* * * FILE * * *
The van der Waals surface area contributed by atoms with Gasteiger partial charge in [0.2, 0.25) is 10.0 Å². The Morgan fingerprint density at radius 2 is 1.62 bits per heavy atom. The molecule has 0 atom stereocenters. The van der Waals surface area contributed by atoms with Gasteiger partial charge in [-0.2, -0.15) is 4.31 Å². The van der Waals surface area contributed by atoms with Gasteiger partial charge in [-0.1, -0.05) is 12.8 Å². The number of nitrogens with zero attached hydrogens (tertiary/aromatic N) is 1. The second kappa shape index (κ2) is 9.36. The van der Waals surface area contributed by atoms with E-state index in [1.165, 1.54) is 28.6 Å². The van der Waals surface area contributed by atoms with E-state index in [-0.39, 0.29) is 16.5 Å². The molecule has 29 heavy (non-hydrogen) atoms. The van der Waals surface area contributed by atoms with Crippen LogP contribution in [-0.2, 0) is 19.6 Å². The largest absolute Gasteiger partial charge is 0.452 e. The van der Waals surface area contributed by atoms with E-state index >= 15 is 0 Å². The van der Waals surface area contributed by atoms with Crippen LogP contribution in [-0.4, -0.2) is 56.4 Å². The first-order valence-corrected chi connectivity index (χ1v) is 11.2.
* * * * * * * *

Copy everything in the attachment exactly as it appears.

The van der Waals surface area contributed by atoms with Gasteiger partial charge in [0.2, 0.25) is 10.0 Å². The Morgan fingerprint density at radius 2 is 1.62 bits per heavy atom. The molecule has 0 atom stereocenters. The van der Waals surface area contributed by atoms with Gasteiger partial charge in [-0.2, -0.15) is 4.31 Å². The van der Waals surface area contributed by atoms with Gasteiger partial charge in [-0.1, -0.05) is 12.8 Å². The number of nitrogens with zero attached hydrogens (tertiary/aromatic N) is 1. The second kappa shape index (κ2) is 9.36. The van der Waals surface area contributed by atoms with E-state index in [1.165, 1.54) is 28.6 Å². The van der Waals surface area contributed by atoms with E-state index in [-0.39, 0.29) is 16.5 Å². The molecule has 29 heavy (non-hydrogen) atoms. The van der Waals surface area contributed by atoms with Crippen LogP contribution in [-0.2, 0) is 19.6 Å². The largest absolute Gasteiger partial charge is 0.452 e. The van der Waals surface area contributed by atoms with E-state index >= 15 is 0 Å². The van der Waals surface area contributed by atoms with Crippen LogP contribution in [-0.4, -0.2) is 56.4 Å². The first-order valence-corrected chi connectivity index (χ1v) is 11.2.